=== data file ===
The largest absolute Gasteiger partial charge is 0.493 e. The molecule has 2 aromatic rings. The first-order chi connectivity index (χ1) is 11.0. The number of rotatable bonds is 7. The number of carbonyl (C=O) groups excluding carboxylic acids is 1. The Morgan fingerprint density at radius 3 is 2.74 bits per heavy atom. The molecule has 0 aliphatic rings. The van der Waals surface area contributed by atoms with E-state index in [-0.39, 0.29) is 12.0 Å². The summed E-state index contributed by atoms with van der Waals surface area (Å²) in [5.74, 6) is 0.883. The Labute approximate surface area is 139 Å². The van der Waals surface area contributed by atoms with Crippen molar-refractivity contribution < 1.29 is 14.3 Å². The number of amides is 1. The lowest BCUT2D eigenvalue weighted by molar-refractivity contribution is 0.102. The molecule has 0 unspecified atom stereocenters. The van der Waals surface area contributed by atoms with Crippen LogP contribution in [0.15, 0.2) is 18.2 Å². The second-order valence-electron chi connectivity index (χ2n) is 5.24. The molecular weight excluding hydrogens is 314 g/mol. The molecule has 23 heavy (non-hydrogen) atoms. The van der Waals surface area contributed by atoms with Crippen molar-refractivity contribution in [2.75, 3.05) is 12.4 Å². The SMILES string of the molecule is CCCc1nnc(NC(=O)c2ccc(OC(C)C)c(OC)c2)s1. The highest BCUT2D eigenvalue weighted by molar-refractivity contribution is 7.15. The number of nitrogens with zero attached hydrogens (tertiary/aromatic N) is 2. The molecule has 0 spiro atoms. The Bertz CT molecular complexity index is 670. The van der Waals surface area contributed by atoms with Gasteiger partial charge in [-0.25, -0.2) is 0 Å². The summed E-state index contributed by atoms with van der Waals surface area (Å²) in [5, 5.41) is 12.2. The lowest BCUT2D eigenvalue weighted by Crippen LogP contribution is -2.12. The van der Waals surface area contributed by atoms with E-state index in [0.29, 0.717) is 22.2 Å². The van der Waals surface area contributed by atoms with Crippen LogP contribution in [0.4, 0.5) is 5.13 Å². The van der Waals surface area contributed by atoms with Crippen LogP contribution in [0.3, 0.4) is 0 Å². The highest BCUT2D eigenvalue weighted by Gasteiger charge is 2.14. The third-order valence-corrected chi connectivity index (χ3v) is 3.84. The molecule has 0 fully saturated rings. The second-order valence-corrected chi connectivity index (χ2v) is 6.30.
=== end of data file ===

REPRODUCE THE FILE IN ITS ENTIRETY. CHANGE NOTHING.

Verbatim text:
The largest absolute Gasteiger partial charge is 0.493 e. The molecule has 2 aromatic rings. The first-order chi connectivity index (χ1) is 11.0. The number of rotatable bonds is 7. The number of carbonyl (C=O) groups excluding carboxylic acids is 1. The Morgan fingerprint density at radius 3 is 2.74 bits per heavy atom. The molecule has 0 aliphatic rings. The van der Waals surface area contributed by atoms with E-state index in [-0.39, 0.29) is 12.0 Å². The summed E-state index contributed by atoms with van der Waals surface area (Å²) in [5.74, 6) is 0.883. The Labute approximate surface area is 139 Å². The van der Waals surface area contributed by atoms with Crippen molar-refractivity contribution < 1.29 is 14.3 Å². The number of amides is 1. The lowest BCUT2D eigenvalue weighted by molar-refractivity contribution is 0.102. The molecule has 0 unspecified atom stereocenters. The van der Waals surface area contributed by atoms with Crippen LogP contribution in [0.15, 0.2) is 18.2 Å². The second-order valence-electron chi connectivity index (χ2n) is 5.24. The molecular weight excluding hydrogens is 314 g/mol. The molecule has 23 heavy (non-hydrogen) atoms. The van der Waals surface area contributed by atoms with Crippen molar-refractivity contribution in [2.75, 3.05) is 12.4 Å². The SMILES string of the molecule is CCCc1nnc(NC(=O)c2ccc(OC(C)C)c(OC)c2)s1. The highest BCUT2D eigenvalue weighted by molar-refractivity contribution is 7.15. The number of nitrogens with zero attached hydrogens (tertiary/aromatic N) is 2. The molecule has 0 spiro atoms. The Bertz CT molecular complexity index is 670. The van der Waals surface area contributed by atoms with Gasteiger partial charge in [-0.25, -0.2) is 0 Å². The summed E-state index contributed by atoms with van der Waals surface area (Å²) in [5, 5.41) is 12.2. The lowest BCUT2D eigenvalue weighted by Crippen LogP contribution is -2.12. The van der Waals surface area contributed by atoms with E-state index in [0.29, 0.717) is 22.2 Å². The van der Waals surface area contributed by atoms with Crippen LogP contribution in [0.4, 0.5) is 5.13 Å². The van der Waals surface area contributed by atoms with Crippen LogP contribution in [0.3, 0.4) is 0 Å². The highest BCUT2D eigenvalue weighted by Gasteiger charge is 2.14. The third-order valence-corrected chi connectivity index (χ3v) is 3.84. The molecule has 0 fully saturated rings. The second-order valence-corrected chi connectivity index (χ2v) is 6.30.